Summer Safety Tips for Pets
Summer is here and as much as we love hiking or spending time outdoors it is also important to keep your pets safe.
Summer is here and as much as we love hiking or spending time outdoors it's also important to keep your pets safe.
We need to remember that dogs can't cool down as fast as we can. The only way dogs can sweat is through their mouth and their paws and sometimes it can get too hot for these guys. One vet we spoke with says it is important to have water nearby. "Ponds, lakes, streams for them to get wet in, make sure we are carrying enough water," says Hope Rinehimer with Sierra Veterinary Specialists and Emergency Center.
Signs to look out for when your dog might be dehydrated is fatigue, trouble breathing, and their gums turning red. Rinehimer says that is the time to get your dog into cold water either by going in a stream or a lake, going home and taking a cold shower or if you are closer - go to a local vet.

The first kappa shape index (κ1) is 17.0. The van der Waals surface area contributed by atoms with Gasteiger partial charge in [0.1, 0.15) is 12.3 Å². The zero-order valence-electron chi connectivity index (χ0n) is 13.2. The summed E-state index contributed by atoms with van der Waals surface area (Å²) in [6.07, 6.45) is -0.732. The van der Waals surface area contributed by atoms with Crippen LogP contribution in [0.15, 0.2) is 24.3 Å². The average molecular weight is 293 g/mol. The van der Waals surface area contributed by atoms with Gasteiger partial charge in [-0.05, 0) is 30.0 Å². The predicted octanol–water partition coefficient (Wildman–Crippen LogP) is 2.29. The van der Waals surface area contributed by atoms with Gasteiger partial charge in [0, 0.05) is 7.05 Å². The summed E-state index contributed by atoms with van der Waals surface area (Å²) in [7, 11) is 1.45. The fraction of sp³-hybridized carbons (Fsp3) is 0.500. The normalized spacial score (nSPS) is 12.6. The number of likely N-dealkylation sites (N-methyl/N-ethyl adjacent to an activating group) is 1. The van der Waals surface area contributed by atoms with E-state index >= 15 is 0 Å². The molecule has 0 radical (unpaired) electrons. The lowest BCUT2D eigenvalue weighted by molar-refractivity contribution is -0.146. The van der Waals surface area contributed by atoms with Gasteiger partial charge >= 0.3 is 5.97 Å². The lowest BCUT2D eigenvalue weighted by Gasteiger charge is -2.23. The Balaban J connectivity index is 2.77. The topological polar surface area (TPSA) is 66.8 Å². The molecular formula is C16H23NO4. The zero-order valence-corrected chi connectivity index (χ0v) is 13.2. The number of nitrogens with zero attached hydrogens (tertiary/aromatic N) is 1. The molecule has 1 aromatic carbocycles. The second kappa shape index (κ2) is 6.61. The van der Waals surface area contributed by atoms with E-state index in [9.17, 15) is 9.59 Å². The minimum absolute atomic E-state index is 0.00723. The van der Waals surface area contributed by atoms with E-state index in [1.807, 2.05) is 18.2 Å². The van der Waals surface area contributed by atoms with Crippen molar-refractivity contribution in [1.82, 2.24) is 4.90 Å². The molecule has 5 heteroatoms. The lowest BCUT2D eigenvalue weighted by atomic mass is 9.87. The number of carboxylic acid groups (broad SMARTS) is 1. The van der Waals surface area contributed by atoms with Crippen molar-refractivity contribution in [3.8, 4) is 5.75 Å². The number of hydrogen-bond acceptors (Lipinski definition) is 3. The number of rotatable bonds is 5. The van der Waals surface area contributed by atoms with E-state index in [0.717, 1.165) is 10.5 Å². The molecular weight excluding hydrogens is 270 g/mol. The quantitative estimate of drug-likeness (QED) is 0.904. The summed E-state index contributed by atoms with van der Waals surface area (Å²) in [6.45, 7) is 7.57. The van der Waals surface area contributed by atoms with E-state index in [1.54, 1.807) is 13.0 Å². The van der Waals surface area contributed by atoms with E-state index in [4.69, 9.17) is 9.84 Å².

When it comes to hiking with your dog, you will want to be aware of the surface they are walking on, especially if they are not used to it. "You don't take them on regular hikes on a daily basis or multiple times per week. It probably is not the best idea to put them on a somewhat warm surface for a period of time."
It's best to take your dog out in the early mornings or late evenings when it is cooler and to check the surface by touching it with the back of your hand for several seconds. If it is too hot for you, it is too hot for them.
You will also want to look out for fox tails. Even though they are small they can get into your pets' ears and sometimes even their eyes or nose. "If your pet is in those areas as soon as you get home, look over their feet and look at their eyes, make sure they are not squinting at all," explains Rinehimer. Signs to look out for is if they are shaking their head or snorting...those are signs that a fox tail has been lodged in their ears or nose. Rinehimer says if you can see one on the coat you can safety remove them by just pulling them out, but if they are lodged in their nose, ears or eyes you will need to see a vet.